The differences in the introductions of the two Study Bibles may in part be a reflection of the kinds of contributors chosen. Both projects have impressive lists of contributors with long records of faithful service to the body of Christ. For the MGSB, the contributors seem to be chosen based on past blogging or popular publishing related to the topic they address. This editorial choice often leads to interesting and engaging content, yet perhaps is also related to the lacuna noted above and places where texts are applied in what seems to be a superficial way (e.g., notes near Gen 18; Exod 18; 1 Kgs 19; 2 Kgs 5; Isa 6).The GSB's list of contributors has more of an orientation to biblical scholarship with an international perspective and specialization in the particular book or topic, and this seems to be reflected how the GSB interacts more widely with the content of the books and has fewer noticeable omissions.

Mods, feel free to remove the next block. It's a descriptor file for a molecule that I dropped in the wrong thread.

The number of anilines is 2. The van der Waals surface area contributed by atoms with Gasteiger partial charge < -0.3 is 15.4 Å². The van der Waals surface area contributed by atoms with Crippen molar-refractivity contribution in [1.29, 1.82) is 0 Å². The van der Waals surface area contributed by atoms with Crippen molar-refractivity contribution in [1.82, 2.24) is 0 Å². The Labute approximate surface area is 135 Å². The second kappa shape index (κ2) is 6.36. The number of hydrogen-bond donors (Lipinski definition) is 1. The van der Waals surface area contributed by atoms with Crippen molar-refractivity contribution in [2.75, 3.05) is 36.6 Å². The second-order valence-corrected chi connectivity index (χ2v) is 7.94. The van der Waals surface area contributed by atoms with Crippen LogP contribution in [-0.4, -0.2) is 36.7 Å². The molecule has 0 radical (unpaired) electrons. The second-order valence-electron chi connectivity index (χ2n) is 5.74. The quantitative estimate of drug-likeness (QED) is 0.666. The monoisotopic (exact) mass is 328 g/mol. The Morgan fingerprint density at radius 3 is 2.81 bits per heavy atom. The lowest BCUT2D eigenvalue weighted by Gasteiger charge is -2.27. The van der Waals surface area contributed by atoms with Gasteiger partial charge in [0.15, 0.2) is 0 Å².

Alongside the English Standard Version text, the GSB adapts 12,000 study notes from the ESVSB, condensed to about half their original length and also includes many of the beautiful tables, maps, and diagrams of the ESVSB. Without attempting to interact with all of this content, suffice it to say that the praise that has consistently been applied to the ESVSB applies equally to this valuable resource. Owners of the print version of the GSB can access all of the notes and other content in a helpful format alongside the biblical text via the very well-designed www.esvbible.org platform.
It is difficult to find fault with the GSB. Perhaps those of differing theological perspectives may in places be uncomfortable with how the GSB, while consistently evangelical and fair, emphasizes such themes as continuity between the OT and NT, Jesus' fulfillment of the OT, the already/not yet nature of the kingdom, and Reformed soteriology. One might also note that the concluding articles, while certainly global in their contributors, could bring a more explicitly global perspective to the content of their articles.